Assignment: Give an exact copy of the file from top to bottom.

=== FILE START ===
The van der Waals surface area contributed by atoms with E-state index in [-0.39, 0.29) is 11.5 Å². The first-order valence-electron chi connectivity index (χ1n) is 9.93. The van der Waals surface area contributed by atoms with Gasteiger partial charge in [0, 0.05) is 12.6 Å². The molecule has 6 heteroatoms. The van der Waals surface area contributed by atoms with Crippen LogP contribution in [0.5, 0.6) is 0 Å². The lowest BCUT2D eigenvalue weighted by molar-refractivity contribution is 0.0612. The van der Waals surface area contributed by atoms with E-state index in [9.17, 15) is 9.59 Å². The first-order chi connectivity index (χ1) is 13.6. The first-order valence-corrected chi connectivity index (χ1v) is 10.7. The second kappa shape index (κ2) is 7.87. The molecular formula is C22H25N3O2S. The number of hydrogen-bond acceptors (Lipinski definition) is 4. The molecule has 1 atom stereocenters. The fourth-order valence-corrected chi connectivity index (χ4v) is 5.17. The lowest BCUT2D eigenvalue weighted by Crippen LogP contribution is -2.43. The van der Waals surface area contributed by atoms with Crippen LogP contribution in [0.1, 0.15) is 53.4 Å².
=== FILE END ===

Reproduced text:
The van der Waals surface area contributed by atoms with E-state index in [-0.39, 0.29) is 11.5 Å². The first-order valence-electron chi connectivity index (χ1n) is 9.93. The van der Waals surface area contributed by atoms with Gasteiger partial charge in [0, 0.05) is 12.6 Å². The molecule has 6 heteroatoms. The van der Waals surface area contributed by atoms with Crippen LogP contribution in [0.5, 0.6) is 0 Å². The lowest BCUT2D eigenvalue weighted by molar-refractivity contribution is 0.0612. The van der Waals surface area contributed by atoms with E-state index in [9.17, 15) is 9.59 Å². The first-order chi connectivity index (χ1) is 13.6. The first-order valence-corrected chi connectivity index (χ1v) is 10.7. The second kappa shape index (κ2) is 7.87. The molecular formula is C22H25N3O2S. The number of hydrogen-bond acceptors (Lipinski definition) is 4. The molecule has 1 atom stereocenters. The fourth-order valence-corrected chi connectivity index (χ4v) is 5.17. The lowest BCUT2D eigenvalue weighted by Crippen LogP contribution is -2.43. The van der Waals surface area contributed by atoms with Crippen LogP contribution in [0.1, 0.15) is 53.4 Å².